Plankton production is a function of nutrients and light. The nutrients are abundant this year as they have been each of the past two years. This year (2013) the initial nitrate concentrations were ~25 uM. We assumed that if we just did the experiment the same as last year, the biology of the mesocosms would be dominated by a strong bloom which would obscure the impact of CO2 levels that we wanted to study. So we built mesh screens around the mesocosm bags and across the top. The light profiles (measured using a Li-cor sensor) on sample day T9 are compared in Figure 1. You can see that the light in the mesocosms starts at ~70 at the surface and decreases to very low values below about 1.5 m. Comparison of light inside and outside the mesocosms shows that we lowered the light by 70/190 or ~37%. But light inside the mesocosms below 1-2 m was very low, indeed. We suspect that biofouling of the mesh bag may be a significant factor. We have been successful in preventing a strong bloom. The nitrate time series (Figure 2) shows that NO3 has decreased from the initial values of ~25 uM to ~21 uM on T10. Not much removed after 10 days. The chlorophyll (Figure 3) however has steadily increased from <1 to ~5 mg l-1. We suspect that this is due to the cells becoming more chlorophyll rich rather than indicating a bloom in cells.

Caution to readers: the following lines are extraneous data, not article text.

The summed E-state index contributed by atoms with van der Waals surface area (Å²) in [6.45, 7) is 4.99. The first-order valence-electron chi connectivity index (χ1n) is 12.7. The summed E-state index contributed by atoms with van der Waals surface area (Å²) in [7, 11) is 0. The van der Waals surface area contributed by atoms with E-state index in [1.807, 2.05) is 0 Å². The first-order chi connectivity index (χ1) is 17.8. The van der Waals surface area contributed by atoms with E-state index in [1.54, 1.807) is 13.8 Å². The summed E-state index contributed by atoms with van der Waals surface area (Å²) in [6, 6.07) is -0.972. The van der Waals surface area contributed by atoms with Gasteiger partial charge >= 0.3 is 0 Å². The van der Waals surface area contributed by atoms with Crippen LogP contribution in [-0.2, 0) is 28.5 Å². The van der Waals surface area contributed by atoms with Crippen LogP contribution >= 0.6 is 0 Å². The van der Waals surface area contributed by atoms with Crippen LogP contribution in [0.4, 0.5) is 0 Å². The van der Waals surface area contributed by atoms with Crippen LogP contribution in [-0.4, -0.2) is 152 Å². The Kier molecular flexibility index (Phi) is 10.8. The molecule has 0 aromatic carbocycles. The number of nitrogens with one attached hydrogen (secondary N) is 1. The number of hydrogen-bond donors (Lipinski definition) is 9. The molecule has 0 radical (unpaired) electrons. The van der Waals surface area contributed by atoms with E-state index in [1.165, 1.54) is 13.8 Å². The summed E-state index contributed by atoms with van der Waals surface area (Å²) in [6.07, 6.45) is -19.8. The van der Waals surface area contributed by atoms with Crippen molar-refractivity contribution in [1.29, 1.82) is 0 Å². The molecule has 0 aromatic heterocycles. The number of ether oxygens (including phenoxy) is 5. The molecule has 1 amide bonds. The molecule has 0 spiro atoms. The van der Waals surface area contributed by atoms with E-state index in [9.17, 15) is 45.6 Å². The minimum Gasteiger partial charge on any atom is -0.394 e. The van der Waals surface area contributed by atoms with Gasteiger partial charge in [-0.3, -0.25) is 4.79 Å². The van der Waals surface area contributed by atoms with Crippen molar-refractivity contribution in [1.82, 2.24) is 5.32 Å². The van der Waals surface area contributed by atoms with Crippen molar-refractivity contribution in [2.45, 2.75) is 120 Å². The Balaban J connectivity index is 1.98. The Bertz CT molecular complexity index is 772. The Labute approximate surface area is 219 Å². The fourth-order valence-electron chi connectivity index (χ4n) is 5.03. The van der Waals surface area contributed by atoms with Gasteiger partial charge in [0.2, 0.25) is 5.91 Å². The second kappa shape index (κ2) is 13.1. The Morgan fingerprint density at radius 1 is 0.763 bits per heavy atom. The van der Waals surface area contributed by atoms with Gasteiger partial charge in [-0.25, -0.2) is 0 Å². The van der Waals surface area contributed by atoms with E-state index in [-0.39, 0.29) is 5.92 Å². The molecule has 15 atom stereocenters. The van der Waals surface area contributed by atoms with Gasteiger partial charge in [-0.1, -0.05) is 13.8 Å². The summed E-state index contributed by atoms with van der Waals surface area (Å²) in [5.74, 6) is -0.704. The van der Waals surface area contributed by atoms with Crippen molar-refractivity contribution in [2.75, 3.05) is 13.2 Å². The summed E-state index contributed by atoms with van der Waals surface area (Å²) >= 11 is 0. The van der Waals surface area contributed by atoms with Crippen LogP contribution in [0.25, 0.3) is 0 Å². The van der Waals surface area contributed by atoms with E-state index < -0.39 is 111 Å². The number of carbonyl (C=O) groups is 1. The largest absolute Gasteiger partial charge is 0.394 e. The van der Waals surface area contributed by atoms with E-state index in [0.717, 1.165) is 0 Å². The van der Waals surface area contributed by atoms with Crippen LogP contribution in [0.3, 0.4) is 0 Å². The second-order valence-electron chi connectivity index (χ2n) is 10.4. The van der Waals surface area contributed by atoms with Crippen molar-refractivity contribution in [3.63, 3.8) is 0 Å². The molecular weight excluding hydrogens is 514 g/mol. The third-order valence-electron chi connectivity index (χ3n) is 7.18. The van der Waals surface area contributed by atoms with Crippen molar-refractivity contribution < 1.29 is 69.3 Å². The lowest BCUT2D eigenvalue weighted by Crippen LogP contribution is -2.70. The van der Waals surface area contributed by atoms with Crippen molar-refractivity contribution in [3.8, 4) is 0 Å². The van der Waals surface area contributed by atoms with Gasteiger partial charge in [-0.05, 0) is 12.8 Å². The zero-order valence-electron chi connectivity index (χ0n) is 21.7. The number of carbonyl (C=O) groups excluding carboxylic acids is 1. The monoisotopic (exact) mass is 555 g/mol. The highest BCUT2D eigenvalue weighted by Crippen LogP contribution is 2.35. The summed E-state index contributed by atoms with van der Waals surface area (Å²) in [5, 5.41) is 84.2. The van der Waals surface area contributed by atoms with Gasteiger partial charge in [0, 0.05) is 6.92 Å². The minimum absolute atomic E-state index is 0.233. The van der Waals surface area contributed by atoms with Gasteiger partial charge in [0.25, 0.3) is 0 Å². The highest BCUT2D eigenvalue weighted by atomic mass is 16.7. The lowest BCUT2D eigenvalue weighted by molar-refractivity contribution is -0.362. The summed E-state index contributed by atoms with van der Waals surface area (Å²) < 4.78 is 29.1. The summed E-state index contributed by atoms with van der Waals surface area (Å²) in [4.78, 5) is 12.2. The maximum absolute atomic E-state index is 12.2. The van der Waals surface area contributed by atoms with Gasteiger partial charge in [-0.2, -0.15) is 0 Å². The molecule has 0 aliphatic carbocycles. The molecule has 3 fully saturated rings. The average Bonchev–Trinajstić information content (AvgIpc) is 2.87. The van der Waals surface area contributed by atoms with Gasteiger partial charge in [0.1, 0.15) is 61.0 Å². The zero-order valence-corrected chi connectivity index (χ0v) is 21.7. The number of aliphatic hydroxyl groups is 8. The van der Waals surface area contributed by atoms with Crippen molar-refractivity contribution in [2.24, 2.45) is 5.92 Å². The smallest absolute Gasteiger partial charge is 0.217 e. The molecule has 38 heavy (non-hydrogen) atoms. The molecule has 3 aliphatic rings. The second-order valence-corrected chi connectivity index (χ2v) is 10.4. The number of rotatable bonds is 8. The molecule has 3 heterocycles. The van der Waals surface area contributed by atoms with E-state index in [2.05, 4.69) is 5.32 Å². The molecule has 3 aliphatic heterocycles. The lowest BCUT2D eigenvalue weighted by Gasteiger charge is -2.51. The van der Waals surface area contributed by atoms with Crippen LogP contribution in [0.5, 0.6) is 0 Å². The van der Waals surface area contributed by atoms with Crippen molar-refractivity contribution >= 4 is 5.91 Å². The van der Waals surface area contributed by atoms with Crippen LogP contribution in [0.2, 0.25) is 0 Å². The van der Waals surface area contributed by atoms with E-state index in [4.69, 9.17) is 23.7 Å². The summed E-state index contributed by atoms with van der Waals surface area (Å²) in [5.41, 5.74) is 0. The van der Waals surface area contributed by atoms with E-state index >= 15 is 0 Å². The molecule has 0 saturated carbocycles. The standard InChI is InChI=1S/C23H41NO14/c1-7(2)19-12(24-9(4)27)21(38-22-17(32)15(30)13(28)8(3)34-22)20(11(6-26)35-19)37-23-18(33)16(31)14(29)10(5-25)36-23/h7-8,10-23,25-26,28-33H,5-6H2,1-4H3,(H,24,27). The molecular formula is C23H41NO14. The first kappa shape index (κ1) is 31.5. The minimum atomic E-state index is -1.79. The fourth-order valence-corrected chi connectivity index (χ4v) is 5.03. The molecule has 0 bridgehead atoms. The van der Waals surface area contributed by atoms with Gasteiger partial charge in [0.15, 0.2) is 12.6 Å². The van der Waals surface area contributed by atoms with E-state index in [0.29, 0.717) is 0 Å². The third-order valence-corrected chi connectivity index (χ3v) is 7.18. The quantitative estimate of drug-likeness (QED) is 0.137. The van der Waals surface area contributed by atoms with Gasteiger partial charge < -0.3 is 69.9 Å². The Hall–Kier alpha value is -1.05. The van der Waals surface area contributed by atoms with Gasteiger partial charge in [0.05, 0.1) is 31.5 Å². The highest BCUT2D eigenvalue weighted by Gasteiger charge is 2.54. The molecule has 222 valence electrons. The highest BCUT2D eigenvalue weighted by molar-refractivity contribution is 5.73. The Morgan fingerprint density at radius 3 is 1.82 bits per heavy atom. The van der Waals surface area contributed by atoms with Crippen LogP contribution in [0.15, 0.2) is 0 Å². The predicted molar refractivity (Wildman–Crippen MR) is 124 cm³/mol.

We decided that we needed to give the biology a boost by increasing the light. We had done a test earlier to see what the impact would be on light if we removed the top mesh. With this modification the light at the surface was 54/115 or 47% of the outside light. This modification would roughly triple the light at the surface (from 20 to 55). So we made this modification to all mesocosms after sampling on Friday April 19 (T10) in order to stimulate the biology in the mesocosms. Sunny days are forecast so biological changes should be on the menu.